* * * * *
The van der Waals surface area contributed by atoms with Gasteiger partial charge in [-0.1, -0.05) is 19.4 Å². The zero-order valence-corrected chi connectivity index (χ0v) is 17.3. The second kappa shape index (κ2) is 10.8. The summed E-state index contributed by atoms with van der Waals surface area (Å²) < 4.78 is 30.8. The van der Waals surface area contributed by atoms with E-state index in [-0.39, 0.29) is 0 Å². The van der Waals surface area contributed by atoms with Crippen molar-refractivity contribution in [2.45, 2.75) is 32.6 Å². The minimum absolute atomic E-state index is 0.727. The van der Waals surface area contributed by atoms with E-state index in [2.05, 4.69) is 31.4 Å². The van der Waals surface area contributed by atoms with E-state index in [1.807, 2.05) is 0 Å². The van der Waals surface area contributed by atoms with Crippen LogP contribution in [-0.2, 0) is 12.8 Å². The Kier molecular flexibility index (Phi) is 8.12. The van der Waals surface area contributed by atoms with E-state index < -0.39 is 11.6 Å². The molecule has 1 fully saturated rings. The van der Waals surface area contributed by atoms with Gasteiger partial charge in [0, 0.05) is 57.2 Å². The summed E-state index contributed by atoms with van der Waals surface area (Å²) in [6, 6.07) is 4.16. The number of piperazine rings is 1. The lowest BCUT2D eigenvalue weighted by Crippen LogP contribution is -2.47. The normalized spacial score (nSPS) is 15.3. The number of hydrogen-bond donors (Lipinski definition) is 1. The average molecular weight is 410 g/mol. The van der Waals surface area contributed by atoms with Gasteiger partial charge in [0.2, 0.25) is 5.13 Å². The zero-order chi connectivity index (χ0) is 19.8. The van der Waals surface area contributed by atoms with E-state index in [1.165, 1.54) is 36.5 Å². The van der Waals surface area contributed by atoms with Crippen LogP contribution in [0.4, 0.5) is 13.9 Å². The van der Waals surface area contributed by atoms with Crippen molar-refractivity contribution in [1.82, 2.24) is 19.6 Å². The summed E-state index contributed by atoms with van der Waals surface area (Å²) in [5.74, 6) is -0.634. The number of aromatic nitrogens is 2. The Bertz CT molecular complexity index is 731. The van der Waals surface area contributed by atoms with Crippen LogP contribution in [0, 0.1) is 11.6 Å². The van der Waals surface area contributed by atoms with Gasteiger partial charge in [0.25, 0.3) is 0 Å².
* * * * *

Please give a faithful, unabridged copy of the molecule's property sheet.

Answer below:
The van der Waals surface area contributed by atoms with Gasteiger partial charge in [-0.1, -0.05) is 19.4 Å². The zero-order valence-corrected chi connectivity index (χ0v) is 17.3. The second kappa shape index (κ2) is 10.8. The summed E-state index contributed by atoms with van der Waals surface area (Å²) < 4.78 is 30.8. The van der Waals surface area contributed by atoms with E-state index in [-0.39, 0.29) is 0 Å². The van der Waals surface area contributed by atoms with Crippen molar-refractivity contribution in [2.45, 2.75) is 32.6 Å². The minimum absolute atomic E-state index is 0.727. The van der Waals surface area contributed by atoms with E-state index in [2.05, 4.69) is 31.4 Å². The van der Waals surface area contributed by atoms with E-state index in [1.807, 2.05) is 0 Å². The van der Waals surface area contributed by atoms with Crippen LogP contribution in [-0.2, 0) is 12.8 Å². The Kier molecular flexibility index (Phi) is 8.12. The van der Waals surface area contributed by atoms with E-state index < -0.39 is 11.6 Å². The molecule has 1 fully saturated rings. The van der Waals surface area contributed by atoms with Gasteiger partial charge in [0, 0.05) is 57.2 Å². The summed E-state index contributed by atoms with van der Waals surface area (Å²) in [6, 6.07) is 4.16. The number of piperazine rings is 1. The lowest BCUT2D eigenvalue weighted by Crippen LogP contribution is -2.47. The normalized spacial score (nSPS) is 15.3. The number of hydrogen-bond donors (Lipinski definition) is 1. The average molecular weight is 410 g/mol. The van der Waals surface area contributed by atoms with Gasteiger partial charge in [0.2, 0.25) is 5.13 Å². The zero-order chi connectivity index (χ0) is 19.8. The van der Waals surface area contributed by atoms with E-state index in [1.165, 1.54) is 36.5 Å². The van der Waals surface area contributed by atoms with Crippen LogP contribution in [0.4, 0.5) is 13.9 Å². The van der Waals surface area contributed by atoms with Crippen molar-refractivity contribution in [1.82, 2.24) is 19.6 Å². The summed E-state index contributed by atoms with van der Waals surface area (Å²) in [5.74, 6) is -0.634. The number of aromatic nitrogens is 2. The Bertz CT molecular complexity index is 731. The van der Waals surface area contributed by atoms with Crippen LogP contribution in [0, 0.1) is 11.6 Å². The van der Waals surface area contributed by atoms with Gasteiger partial charge in [0.25, 0.3) is 0 Å².